Wickedly indulgent, creamy, melt-in-your-mouth, decadent – these are not words that I usually associate with vegan food. The words wholesome, nutritious and healthy are more likely to spring to my mind in association with this particular dietary regime – and don’t the latter descriptors actually preclude the former? Read on, dear friend, because I might just have been wrong! To be perfectly honest, I have always found the concept of veganism (or any restrictive form of diet) a little confronting – cutting myself off from entire food groups is not something that this greedy girl could ever contemplate. So when a copy of Wakefield Press “Divine Vegan Desserts” found it’s way into my inbox for reviewing I was a little unsure how to approach it.
Well, it turned out that was simple. It seems that finishing off a meal with a sweet treat is not out of the reach of those who are endeavouring to make a switch to a healthier lifestyle (and even those who aren’t) and after a quick flick through these lavishly illustrated recipes I was making a list of what I would make first! Many will be relieved to know that vegans don’t proscribe chocolate and the recipes, all dairy and egg-free, with many gluten free, low sugar and nut-free choices, are enough to lift the spirits of any dessert-lover and go a long way towards redeeming the reputation of the dessert course.
Apparently, most vegan recipe books are from overseas and contain ingredients which can be difficult to source here in Australia. Author Lisa Fabry avoids the use of these and explains clearly and simply how to make brilliant dairy free desserts with ingredients many of us will already have on hand – or at least be able to source easily. Fabry originates from London, but now lives in Adelaide indulging her two great passions – food and yoga. She shares her own dishes, plus a selection of vegan desserts being created by chefs in cafes, restaurants and cooking classes from around the world.
The book begins with a guide to the key ingredients in vegan baking, some baking tips and how to substitute natural colours for artificial in your cooking. It is divided up into chapters covering baking, tarts, pies, puddings, fruit dishes, ice creams and sorbets, custards and creamy desserts and small treats, with each dish beautifully photographed. The range of desserts is extensive and covers everything from wickedly indulgent Double Fudge Pecan Brownies, to decadent melt-in-your-mouth Banoffi Tarts and a traditional creamy, custardy trifle. I challenge anyone to resist these dishes – they look, er, divine!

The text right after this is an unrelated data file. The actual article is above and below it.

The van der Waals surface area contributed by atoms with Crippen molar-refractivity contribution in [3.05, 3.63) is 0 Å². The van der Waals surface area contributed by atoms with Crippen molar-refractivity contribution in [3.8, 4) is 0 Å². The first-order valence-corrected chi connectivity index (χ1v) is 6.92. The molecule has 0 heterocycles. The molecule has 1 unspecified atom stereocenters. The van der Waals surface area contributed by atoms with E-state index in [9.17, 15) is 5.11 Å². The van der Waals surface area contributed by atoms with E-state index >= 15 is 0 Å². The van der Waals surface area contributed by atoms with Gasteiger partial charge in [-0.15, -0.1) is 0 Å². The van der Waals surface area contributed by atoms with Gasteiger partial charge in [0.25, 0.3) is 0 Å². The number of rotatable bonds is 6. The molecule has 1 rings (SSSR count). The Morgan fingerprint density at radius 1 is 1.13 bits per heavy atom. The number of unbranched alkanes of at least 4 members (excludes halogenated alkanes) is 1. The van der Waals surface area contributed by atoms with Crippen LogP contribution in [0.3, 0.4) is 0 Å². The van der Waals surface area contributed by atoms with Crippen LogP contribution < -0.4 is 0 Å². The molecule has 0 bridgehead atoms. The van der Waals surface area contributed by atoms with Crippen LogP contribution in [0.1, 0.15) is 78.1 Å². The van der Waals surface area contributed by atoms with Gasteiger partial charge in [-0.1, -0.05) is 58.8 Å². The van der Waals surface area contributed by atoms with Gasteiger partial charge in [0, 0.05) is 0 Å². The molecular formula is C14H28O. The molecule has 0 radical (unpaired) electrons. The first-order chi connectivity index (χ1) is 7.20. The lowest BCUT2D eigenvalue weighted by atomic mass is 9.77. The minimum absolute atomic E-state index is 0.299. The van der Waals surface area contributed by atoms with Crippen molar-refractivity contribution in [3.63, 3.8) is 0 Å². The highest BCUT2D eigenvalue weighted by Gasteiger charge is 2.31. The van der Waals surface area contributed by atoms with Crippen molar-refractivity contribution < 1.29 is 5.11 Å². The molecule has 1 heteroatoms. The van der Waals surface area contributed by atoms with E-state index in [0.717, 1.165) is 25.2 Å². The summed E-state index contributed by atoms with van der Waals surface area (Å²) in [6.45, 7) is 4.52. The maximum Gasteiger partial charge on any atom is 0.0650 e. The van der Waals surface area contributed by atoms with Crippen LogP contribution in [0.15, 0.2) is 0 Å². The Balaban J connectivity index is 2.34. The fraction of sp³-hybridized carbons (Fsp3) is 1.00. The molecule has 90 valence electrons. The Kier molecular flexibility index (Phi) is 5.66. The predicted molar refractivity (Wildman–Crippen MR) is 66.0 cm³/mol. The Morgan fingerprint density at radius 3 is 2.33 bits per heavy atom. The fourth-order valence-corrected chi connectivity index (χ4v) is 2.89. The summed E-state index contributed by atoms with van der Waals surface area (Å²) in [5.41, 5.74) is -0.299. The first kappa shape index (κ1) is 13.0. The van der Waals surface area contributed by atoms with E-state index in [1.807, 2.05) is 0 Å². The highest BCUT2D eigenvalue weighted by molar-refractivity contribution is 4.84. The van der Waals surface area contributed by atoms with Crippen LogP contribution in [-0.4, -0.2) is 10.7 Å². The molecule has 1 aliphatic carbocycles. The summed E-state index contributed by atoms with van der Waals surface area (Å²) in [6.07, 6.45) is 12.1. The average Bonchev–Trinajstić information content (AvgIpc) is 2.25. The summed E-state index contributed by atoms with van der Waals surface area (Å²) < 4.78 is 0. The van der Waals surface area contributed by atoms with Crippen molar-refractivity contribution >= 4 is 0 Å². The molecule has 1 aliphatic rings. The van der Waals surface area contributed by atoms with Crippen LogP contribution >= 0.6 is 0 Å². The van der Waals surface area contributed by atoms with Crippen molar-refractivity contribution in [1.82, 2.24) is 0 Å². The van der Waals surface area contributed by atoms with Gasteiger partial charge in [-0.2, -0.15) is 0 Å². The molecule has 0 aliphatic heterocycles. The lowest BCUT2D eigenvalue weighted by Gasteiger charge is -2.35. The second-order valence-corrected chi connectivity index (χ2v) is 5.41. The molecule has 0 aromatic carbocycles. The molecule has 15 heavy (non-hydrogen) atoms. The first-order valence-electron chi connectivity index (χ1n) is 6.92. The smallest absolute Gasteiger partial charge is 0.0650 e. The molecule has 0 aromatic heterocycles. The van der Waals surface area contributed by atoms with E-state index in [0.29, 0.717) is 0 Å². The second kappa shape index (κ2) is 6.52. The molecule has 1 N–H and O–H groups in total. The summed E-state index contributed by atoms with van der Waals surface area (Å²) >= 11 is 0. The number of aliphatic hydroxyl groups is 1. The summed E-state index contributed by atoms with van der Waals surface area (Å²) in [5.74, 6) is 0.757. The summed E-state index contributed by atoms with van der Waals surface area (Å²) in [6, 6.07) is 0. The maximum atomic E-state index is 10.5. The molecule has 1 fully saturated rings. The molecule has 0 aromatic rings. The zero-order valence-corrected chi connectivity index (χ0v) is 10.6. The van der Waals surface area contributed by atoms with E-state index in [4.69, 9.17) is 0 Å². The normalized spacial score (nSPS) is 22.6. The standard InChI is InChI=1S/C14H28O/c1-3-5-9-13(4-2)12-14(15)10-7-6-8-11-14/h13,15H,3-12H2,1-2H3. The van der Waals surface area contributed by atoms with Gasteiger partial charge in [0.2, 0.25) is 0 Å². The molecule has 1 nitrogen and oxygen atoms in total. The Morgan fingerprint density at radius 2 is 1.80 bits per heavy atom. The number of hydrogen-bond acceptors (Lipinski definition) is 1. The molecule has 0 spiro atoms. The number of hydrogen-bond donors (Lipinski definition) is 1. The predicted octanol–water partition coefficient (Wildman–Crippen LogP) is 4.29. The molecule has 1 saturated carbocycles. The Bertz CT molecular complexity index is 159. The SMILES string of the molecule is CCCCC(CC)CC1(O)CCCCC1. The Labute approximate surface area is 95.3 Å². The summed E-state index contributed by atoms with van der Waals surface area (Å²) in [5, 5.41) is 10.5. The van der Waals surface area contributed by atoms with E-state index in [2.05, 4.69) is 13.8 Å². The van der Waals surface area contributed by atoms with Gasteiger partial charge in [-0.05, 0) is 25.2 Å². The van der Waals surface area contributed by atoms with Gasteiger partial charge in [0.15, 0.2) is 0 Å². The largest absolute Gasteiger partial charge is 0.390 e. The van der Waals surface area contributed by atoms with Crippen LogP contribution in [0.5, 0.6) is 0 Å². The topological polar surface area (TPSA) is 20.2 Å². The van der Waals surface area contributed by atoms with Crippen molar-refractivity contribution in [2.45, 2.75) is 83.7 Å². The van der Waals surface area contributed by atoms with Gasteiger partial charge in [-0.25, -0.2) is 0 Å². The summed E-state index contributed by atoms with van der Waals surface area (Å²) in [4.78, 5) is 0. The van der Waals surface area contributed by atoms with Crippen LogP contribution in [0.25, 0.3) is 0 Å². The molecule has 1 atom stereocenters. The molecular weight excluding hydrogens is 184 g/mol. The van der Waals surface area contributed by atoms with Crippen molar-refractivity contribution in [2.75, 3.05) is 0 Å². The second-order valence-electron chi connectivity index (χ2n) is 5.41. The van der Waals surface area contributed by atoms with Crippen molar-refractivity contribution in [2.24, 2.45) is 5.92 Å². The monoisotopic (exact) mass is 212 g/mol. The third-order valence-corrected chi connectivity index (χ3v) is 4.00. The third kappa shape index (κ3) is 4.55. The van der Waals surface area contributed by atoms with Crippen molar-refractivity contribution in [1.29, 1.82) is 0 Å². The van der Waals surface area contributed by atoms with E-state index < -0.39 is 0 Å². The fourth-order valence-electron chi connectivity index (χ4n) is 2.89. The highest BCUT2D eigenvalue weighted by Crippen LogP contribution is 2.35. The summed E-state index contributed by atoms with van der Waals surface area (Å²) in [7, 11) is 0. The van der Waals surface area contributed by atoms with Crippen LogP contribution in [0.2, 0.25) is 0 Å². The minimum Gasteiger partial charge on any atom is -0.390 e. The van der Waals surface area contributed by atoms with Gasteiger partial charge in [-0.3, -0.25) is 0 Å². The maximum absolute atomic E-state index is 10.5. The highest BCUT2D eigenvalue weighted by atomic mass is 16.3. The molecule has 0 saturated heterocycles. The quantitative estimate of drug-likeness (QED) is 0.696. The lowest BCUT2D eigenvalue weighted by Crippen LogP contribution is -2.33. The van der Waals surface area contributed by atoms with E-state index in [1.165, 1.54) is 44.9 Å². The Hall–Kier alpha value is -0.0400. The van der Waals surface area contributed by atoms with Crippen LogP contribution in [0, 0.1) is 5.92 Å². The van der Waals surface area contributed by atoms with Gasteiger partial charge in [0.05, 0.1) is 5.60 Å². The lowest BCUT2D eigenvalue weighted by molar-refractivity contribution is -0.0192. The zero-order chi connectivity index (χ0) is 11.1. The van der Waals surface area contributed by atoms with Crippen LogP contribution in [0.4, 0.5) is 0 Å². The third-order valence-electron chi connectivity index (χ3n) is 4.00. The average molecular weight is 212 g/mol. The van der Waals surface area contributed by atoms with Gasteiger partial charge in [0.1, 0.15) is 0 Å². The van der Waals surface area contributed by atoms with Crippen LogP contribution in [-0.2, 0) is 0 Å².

I road tested a couple of the recipes – the Las Vegan Sour Cherry Muffins and (in a diversion from my usually predictable preference for chocolate) the refreshing Lime Tart. The muffins rose perfectly and were deliciously moist and sticky, without being too sweet, but the Lime Tart was the absolute winner. It was so quick to make, with at-hand ingredients and has a delicious zesty zing to it. I’d happily serve it to anyone as a dinner party dessert – even those who are cynical of raw foods. This would certainly change their minds.
I can’t say this book would convert me – I still find veganism far too restrictive and just a little confusing – but it certainly is proof that a vegan diet can have plenty of indulgence in it. Divine Vegan Desserts is perfect for those who are interested in pursuing a healthier diet, but reluctant to give up on their sweet tooth.
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